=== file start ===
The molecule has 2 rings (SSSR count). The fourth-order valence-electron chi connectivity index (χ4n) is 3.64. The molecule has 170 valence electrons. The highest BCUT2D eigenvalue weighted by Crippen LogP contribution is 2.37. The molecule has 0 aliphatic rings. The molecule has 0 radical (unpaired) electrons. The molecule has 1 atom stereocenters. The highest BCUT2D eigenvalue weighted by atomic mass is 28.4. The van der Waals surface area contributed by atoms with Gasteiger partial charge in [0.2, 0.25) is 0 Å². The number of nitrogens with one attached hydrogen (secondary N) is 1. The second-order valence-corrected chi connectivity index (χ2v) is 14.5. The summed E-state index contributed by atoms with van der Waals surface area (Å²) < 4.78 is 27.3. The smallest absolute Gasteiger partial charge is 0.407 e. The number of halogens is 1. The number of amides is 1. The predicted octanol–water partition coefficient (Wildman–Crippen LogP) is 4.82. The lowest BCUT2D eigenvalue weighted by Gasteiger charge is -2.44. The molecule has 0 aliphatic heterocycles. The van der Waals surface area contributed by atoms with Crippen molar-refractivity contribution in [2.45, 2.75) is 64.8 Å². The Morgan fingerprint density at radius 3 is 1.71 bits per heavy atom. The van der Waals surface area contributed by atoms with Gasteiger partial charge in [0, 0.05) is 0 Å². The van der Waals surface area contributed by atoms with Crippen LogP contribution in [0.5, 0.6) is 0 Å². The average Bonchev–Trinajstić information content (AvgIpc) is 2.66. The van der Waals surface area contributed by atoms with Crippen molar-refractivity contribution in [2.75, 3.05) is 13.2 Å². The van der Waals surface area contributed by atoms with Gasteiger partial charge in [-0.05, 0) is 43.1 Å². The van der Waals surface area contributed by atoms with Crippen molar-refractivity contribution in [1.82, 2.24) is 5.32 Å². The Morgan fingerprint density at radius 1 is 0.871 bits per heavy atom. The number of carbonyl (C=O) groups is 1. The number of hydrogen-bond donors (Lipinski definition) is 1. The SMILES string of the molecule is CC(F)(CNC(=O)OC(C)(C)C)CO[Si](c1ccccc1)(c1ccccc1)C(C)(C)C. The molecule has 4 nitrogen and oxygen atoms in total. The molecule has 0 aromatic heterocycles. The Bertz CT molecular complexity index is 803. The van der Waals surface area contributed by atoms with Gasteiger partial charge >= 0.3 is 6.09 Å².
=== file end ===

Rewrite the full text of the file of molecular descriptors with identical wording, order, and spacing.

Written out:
The molecule has 2 rings (SSSR count). The fourth-order valence-electron chi connectivity index (χ4n) is 3.64. The molecule has 170 valence electrons. The highest BCUT2D eigenvalue weighted by Crippen LogP contribution is 2.37. The molecule has 0 aliphatic rings. The molecule has 0 radical (unpaired) electrons. The molecule has 1 atom stereocenters. The highest BCUT2D eigenvalue weighted by atomic mass is 28.4. The van der Waals surface area contributed by atoms with Gasteiger partial charge in [0.2, 0.25) is 0 Å². The number of nitrogens with one attached hydrogen (secondary N) is 1. The second-order valence-corrected chi connectivity index (χ2v) is 14.5. The summed E-state index contributed by atoms with van der Waals surface area (Å²) < 4.78 is 27.3. The smallest absolute Gasteiger partial charge is 0.407 e. The number of halogens is 1. The number of amides is 1. The predicted octanol–water partition coefficient (Wildman–Crippen LogP) is 4.82. The lowest BCUT2D eigenvalue weighted by Gasteiger charge is -2.44. The molecule has 0 aliphatic heterocycles. The van der Waals surface area contributed by atoms with Crippen molar-refractivity contribution in [2.45, 2.75) is 64.8 Å². The Morgan fingerprint density at radius 3 is 1.71 bits per heavy atom. The van der Waals surface area contributed by atoms with Gasteiger partial charge in [0, 0.05) is 0 Å². The van der Waals surface area contributed by atoms with Crippen LogP contribution in [0.5, 0.6) is 0 Å². The average Bonchev–Trinajstić information content (AvgIpc) is 2.66. The van der Waals surface area contributed by atoms with Crippen molar-refractivity contribution in [2.75, 3.05) is 13.2 Å². The van der Waals surface area contributed by atoms with Gasteiger partial charge in [-0.05, 0) is 43.1 Å². The van der Waals surface area contributed by atoms with Crippen molar-refractivity contribution in [1.82, 2.24) is 5.32 Å². The Morgan fingerprint density at radius 1 is 0.871 bits per heavy atom. The number of carbonyl (C=O) groups is 1. The number of hydrogen-bond donors (Lipinski definition) is 1. The SMILES string of the molecule is CC(F)(CNC(=O)OC(C)(C)C)CO[Si](c1ccccc1)(c1ccccc1)C(C)(C)C. The molecule has 4 nitrogen and oxygen atoms in total. The molecule has 0 aromatic heterocycles. The Bertz CT molecular complexity index is 803. The van der Waals surface area contributed by atoms with Gasteiger partial charge >= 0.3 is 6.09 Å².